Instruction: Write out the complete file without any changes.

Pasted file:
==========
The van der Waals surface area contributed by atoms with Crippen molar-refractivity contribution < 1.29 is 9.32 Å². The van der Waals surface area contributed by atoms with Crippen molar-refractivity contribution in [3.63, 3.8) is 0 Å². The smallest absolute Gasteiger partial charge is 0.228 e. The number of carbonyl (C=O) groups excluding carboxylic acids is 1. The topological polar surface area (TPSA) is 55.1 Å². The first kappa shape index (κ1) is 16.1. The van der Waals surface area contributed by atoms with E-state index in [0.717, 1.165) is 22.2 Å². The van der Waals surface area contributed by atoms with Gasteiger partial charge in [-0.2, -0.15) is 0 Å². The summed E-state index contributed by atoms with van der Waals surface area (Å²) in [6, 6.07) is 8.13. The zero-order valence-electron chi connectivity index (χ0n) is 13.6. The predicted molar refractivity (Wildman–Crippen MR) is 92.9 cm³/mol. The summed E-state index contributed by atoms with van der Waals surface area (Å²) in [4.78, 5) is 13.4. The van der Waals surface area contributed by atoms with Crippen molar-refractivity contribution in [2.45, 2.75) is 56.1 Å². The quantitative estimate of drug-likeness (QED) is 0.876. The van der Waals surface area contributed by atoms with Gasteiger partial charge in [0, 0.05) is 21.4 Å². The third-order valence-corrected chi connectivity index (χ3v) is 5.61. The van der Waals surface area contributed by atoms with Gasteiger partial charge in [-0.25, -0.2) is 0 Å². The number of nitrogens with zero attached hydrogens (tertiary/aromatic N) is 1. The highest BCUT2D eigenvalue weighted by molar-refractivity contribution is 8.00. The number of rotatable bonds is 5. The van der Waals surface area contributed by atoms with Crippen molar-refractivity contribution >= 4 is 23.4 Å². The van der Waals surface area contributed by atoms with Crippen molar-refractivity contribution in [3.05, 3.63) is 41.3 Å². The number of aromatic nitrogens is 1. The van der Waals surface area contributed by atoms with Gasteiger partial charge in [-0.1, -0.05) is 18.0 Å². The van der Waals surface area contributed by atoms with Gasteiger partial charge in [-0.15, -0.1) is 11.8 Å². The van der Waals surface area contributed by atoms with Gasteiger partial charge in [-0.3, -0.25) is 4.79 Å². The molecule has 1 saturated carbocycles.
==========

The van der Waals surface area contributed by atoms with Crippen molar-refractivity contribution < 1.29 is 9.32 Å². The van der Waals surface area contributed by atoms with Crippen molar-refractivity contribution in [3.63, 3.8) is 0 Å². The smallest absolute Gasteiger partial charge is 0.228 e. The number of carbonyl (C=O) groups excluding carboxylic acids is 1. The topological polar surface area (TPSA) is 55.1 Å². The first kappa shape index (κ1) is 16.1. The van der Waals surface area contributed by atoms with E-state index in [0.717, 1.165) is 22.2 Å². The van der Waals surface area contributed by atoms with Gasteiger partial charge in [-0.2, -0.15) is 0 Å². The summed E-state index contributed by atoms with van der Waals surface area (Å²) in [6, 6.07) is 8.13. The zero-order valence-electron chi connectivity index (χ0n) is 13.6. The predicted molar refractivity (Wildman–Crippen MR) is 92.9 cm³/mol. The summed E-state index contributed by atoms with van der Waals surface area (Å²) in [4.78, 5) is 13.4. The van der Waals surface area contributed by atoms with Crippen molar-refractivity contribution in [2.45, 2.75) is 56.1 Å². The quantitative estimate of drug-likeness (QED) is 0.876. The van der Waals surface area contributed by atoms with Gasteiger partial charge in [0, 0.05) is 21.4 Å². The third-order valence-corrected chi connectivity index (χ3v) is 5.61. The van der Waals surface area contributed by atoms with Gasteiger partial charge in [-0.25, -0.2) is 0 Å². The number of nitrogens with zero attached hydrogens (tertiary/aromatic N) is 1. The highest BCUT2D eigenvalue weighted by molar-refractivity contribution is 8.00. The number of rotatable bonds is 5. The van der Waals surface area contributed by atoms with Crippen molar-refractivity contribution >= 4 is 23.4 Å². The van der Waals surface area contributed by atoms with Crippen molar-refractivity contribution in [3.05, 3.63) is 41.3 Å². The number of aromatic nitrogens is 1. The van der Waals surface area contributed by atoms with Gasteiger partial charge in [-0.1, -0.05) is 18.0 Å². The van der Waals surface area contributed by atoms with Gasteiger partial charge in [-0.15, -0.1) is 11.8 Å². The van der Waals surface area contributed by atoms with Gasteiger partial charge in [-0.3, -0.25) is 4.79 Å². The molecule has 1 saturated carbocycles.